[4] Architects ostensibly had been given until December 25, 1846, to submit proposals for the Smithsonian Building to the Board of Regents; however, word spread that the building committee had, on November 30, endorsed James Renwick's two designs. A storm of protest ensued, with some architects charging that the competition was rigged from the start. To stem the controversy, at the January 20 meeting the regents approved a resolution offered by William Seaton, that the board would meet at ten the next morning to hear comments or receive more information from any architects who had submitted plans. These presentations occupied the board for several days.
Rhees, Journals, pp. 20–24; Kenneth Hafertepe, America's Castle: The Evolution of the Smithsonian Building and Its Institution, 1840–1878 (Washington, 1984), pp. 37–61; Cynthia R. Field, introduction to Robert Dale Owen, Hints on Public Architecture (1849; New York, 1978), pp. [5]–[6].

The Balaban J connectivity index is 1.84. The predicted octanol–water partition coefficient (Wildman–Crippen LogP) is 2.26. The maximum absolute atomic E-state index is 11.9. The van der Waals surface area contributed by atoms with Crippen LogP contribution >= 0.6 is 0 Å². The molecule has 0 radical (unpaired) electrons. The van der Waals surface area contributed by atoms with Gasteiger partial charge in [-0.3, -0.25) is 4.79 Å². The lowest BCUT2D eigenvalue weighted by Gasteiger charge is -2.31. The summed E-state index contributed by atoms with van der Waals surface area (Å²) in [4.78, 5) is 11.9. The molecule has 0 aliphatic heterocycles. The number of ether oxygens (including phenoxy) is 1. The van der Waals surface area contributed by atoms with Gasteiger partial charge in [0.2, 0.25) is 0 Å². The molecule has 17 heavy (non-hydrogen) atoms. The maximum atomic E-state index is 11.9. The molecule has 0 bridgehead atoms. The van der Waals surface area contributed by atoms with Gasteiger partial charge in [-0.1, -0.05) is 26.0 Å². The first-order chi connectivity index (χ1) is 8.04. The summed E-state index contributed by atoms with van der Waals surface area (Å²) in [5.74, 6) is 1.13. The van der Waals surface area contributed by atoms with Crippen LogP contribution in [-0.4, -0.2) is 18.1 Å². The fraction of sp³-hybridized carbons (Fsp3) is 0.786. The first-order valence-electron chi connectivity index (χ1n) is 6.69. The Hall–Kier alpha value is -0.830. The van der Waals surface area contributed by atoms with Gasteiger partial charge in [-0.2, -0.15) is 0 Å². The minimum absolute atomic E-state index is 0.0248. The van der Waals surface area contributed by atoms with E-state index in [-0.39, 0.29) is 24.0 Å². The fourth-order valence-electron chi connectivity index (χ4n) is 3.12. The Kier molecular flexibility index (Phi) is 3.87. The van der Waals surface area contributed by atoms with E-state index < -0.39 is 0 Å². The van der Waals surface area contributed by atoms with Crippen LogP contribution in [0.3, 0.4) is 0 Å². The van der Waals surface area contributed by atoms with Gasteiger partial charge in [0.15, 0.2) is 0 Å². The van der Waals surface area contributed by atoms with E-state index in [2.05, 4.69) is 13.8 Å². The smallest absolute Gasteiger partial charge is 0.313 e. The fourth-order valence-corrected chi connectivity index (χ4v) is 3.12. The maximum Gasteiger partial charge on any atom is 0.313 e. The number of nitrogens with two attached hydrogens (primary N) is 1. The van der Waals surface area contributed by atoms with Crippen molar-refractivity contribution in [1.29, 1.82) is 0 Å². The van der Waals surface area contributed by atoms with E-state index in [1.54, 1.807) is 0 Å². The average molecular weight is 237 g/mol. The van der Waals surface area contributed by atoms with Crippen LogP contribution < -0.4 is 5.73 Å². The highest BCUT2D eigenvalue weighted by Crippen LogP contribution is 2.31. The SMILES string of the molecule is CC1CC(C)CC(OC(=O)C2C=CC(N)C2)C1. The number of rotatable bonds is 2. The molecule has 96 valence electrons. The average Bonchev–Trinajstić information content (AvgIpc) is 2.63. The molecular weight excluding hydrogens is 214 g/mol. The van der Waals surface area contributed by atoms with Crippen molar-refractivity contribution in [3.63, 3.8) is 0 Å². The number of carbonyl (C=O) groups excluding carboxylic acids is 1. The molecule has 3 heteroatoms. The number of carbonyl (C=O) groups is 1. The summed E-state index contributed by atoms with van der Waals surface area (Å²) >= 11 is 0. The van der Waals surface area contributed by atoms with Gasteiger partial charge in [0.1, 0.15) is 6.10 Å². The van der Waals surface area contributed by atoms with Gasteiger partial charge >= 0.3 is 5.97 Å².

[5] Henry was paraphrasing criticisms made by the renowned British geologist, Sir Charles Lyell (Henry Papers, 2:135n), over the costly ornamentation of buildings for Philadelphia's Girard College and London's University College. If the trustees of these institutions instead had expended funds for learning, Lyell wrote, “None would then grudge the fluted column, the swelling dome, and the stately portico; and literature and science would continue to be the patrons of architecture, without being its victims.”Lyell contrasted these institutions with the Lowell Institute, whose benefactor, John Lowell, Jr., had insisted that "not a single dollar should be spent in brick and mortar." Henry was deeply impressed by Lyell's comments; he often paraphrased them in support of his argument that the Smithson bequest should not be used to erect an ornate Smithsonian building. Lyell, Travels in North America, in the Years 1841–2, 2 vols. (New York, 1845), 1:89–92 (quotations on pp. 89, 91); Henry Papers, 6:586, 608.